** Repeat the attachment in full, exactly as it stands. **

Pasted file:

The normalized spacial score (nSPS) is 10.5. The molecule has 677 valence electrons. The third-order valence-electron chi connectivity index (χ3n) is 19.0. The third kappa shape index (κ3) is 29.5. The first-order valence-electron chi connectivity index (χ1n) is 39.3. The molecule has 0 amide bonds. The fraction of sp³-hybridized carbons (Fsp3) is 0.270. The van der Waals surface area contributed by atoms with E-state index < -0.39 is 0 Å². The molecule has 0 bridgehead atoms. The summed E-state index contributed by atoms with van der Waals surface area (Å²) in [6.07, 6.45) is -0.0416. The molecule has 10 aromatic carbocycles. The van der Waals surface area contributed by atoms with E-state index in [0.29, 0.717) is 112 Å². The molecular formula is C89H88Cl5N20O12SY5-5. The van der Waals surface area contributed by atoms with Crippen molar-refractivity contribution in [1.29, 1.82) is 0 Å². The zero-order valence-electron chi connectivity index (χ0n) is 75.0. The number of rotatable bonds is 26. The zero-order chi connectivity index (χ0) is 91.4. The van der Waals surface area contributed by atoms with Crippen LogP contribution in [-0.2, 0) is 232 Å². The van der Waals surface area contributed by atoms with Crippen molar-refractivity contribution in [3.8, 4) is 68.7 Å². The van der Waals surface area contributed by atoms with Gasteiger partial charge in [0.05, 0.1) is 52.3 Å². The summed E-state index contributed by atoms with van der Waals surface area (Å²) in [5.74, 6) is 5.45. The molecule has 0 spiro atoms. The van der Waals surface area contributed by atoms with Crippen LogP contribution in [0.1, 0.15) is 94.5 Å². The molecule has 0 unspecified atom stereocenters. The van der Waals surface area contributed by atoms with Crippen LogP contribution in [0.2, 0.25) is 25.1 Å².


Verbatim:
The normalized spacial score (nSPS) is 10.5. The molecule has 677 valence electrons. The third-order valence-electron chi connectivity index (χ3n) is 19.0. The third kappa shape index (κ3) is 29.5. The first-order valence-electron chi connectivity index (χ1n) is 39.3. The molecule has 0 amide bonds. The fraction of sp³-hybridized carbons (Fsp3) is 0.270. The van der Waals surface area contributed by atoms with E-state index < -0.39 is 0 Å². The molecule has 0 bridgehead atoms. The summed E-state index contributed by atoms with van der Waals surface area (Å²) in [6.07, 6.45) is -0.0416. The molecule has 10 aromatic carbocycles. The van der Waals surface area contributed by atoms with E-state index in [0.29, 0.717) is 112 Å². The molecular formula is C89H88Cl5N20O12SY5-5. The van der Waals surface area contributed by atoms with Crippen molar-refractivity contribution in [1.29, 1.82) is 0 Å². The zero-order valence-electron chi connectivity index (χ0n) is 75.0. The number of rotatable bonds is 26. The zero-order chi connectivity index (χ0) is 91.4. The van der Waals surface area contributed by atoms with Crippen LogP contribution in [-0.2, 0) is 232 Å². The van der Waals surface area contributed by atoms with Crippen molar-refractivity contribution in [3.8, 4) is 68.7 Å². The van der Waals surface area contributed by atoms with Gasteiger partial charge in [0.05, 0.1) is 52.3 Å². The summed E-state index contributed by atoms with van der Waals surface area (Å²) in [5.74, 6) is 5.45. The molecule has 0 spiro atoms. The van der Waals surface area contributed by atoms with Crippen LogP contribution in [0.1, 0.15) is 94.5 Å². The molecule has 0 unspecified atom stereocenters. The van der Waals surface area contributed by atoms with Crippen LogP contribution in [0.2, 0.25) is 25.1 Å².